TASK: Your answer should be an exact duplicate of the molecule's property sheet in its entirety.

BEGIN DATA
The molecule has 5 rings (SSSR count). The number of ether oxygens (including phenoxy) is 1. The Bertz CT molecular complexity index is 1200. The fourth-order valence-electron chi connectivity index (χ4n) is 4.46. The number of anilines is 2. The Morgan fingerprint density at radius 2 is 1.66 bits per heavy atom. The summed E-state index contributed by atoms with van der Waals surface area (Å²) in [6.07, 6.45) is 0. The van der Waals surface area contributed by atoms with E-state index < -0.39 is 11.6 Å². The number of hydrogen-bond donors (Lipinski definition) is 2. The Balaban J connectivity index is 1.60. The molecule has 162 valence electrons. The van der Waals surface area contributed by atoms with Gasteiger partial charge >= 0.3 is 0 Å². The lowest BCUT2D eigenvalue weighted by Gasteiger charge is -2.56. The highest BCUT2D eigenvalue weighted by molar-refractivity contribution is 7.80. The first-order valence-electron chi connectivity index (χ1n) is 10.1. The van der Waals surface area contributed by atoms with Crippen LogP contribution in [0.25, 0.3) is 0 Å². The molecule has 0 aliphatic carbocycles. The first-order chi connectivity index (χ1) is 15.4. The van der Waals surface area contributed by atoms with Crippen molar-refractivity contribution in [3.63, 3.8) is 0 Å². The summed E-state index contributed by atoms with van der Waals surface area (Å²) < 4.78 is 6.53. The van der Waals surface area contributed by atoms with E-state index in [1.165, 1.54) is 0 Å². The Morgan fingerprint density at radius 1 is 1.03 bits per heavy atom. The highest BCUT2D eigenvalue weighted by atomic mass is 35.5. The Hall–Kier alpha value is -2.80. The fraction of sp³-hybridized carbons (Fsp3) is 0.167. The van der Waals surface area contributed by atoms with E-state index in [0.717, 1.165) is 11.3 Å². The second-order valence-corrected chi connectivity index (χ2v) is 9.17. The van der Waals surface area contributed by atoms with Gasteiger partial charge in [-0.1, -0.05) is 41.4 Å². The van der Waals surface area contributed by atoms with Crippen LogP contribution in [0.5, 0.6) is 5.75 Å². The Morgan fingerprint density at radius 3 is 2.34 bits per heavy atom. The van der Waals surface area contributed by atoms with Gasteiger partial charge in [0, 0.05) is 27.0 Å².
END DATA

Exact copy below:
The molecule has 5 rings (SSSR count). The number of ether oxygens (including phenoxy) is 1. The Bertz CT molecular complexity index is 1200. The fourth-order valence-electron chi connectivity index (χ4n) is 4.46. The number of anilines is 2. The Morgan fingerprint density at radius 2 is 1.66 bits per heavy atom. The summed E-state index contributed by atoms with van der Waals surface area (Å²) in [6.07, 6.45) is 0. The van der Waals surface area contributed by atoms with E-state index < -0.39 is 11.6 Å². The number of hydrogen-bond donors (Lipinski definition) is 2. The Balaban J connectivity index is 1.60. The molecule has 162 valence electrons. The van der Waals surface area contributed by atoms with Gasteiger partial charge >= 0.3 is 0 Å². The lowest BCUT2D eigenvalue weighted by Gasteiger charge is -2.56. The highest BCUT2D eigenvalue weighted by molar-refractivity contribution is 7.80. The first-order valence-electron chi connectivity index (χ1n) is 10.1. The van der Waals surface area contributed by atoms with Crippen LogP contribution in [0.25, 0.3) is 0 Å². The molecule has 0 aliphatic carbocycles. The first-order chi connectivity index (χ1) is 15.4. The van der Waals surface area contributed by atoms with Crippen molar-refractivity contribution in [3.63, 3.8) is 0 Å². The summed E-state index contributed by atoms with van der Waals surface area (Å²) < 4.78 is 6.53. The van der Waals surface area contributed by atoms with E-state index in [1.165, 1.54) is 0 Å². The Morgan fingerprint density at radius 1 is 1.03 bits per heavy atom. The highest BCUT2D eigenvalue weighted by atomic mass is 35.5. The Hall–Kier alpha value is -2.80. The fraction of sp³-hybridized carbons (Fsp3) is 0.167. The van der Waals surface area contributed by atoms with E-state index in [0.717, 1.165) is 11.3 Å². The second-order valence-corrected chi connectivity index (χ2v) is 9.17. The van der Waals surface area contributed by atoms with Gasteiger partial charge in [-0.1, -0.05) is 41.4 Å². The van der Waals surface area contributed by atoms with Crippen LogP contribution in [0.5, 0.6) is 5.75 Å². The Morgan fingerprint density at radius 3 is 2.34 bits per heavy atom. The van der Waals surface area contributed by atoms with Gasteiger partial charge in [0, 0.05) is 27.0 Å².